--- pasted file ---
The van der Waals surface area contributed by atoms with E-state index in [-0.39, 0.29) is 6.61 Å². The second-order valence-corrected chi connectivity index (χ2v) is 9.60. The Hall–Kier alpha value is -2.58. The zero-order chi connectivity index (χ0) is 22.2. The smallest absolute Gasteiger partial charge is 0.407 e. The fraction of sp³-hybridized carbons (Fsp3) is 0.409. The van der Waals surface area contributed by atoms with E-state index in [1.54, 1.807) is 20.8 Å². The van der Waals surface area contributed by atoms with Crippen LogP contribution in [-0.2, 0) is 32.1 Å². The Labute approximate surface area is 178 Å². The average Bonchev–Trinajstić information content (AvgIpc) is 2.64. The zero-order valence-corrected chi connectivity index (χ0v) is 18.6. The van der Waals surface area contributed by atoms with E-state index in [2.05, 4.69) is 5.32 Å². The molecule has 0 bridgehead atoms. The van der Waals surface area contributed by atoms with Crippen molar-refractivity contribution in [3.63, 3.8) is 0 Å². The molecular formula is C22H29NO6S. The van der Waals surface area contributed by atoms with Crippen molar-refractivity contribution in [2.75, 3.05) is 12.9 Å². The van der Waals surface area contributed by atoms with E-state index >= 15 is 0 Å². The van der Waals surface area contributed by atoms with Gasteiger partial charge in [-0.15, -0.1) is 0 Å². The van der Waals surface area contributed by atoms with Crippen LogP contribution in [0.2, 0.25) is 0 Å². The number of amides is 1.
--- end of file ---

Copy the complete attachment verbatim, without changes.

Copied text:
The van der Waals surface area contributed by atoms with E-state index in [-0.39, 0.29) is 6.61 Å². The second-order valence-corrected chi connectivity index (χ2v) is 9.60. The Hall–Kier alpha value is -2.58. The zero-order chi connectivity index (χ0) is 22.2. The smallest absolute Gasteiger partial charge is 0.407 e. The fraction of sp³-hybridized carbons (Fsp3) is 0.409. The van der Waals surface area contributed by atoms with E-state index in [1.54, 1.807) is 20.8 Å². The van der Waals surface area contributed by atoms with Crippen LogP contribution in [-0.2, 0) is 32.1 Å². The Labute approximate surface area is 178 Å². The average Bonchev–Trinajstić information content (AvgIpc) is 2.64. The zero-order valence-corrected chi connectivity index (χ0v) is 18.6. The van der Waals surface area contributed by atoms with E-state index in [2.05, 4.69) is 5.32 Å². The molecule has 0 bridgehead atoms. The van der Waals surface area contributed by atoms with Crippen molar-refractivity contribution in [3.63, 3.8) is 0 Å². The molecular formula is C22H29NO6S. The van der Waals surface area contributed by atoms with Crippen molar-refractivity contribution in [2.75, 3.05) is 12.9 Å². The van der Waals surface area contributed by atoms with E-state index >= 15 is 0 Å². The van der Waals surface area contributed by atoms with Gasteiger partial charge in [-0.15, -0.1) is 0 Å². The van der Waals surface area contributed by atoms with Crippen LogP contribution in [0.2, 0.25) is 0 Å². The number of amides is 1.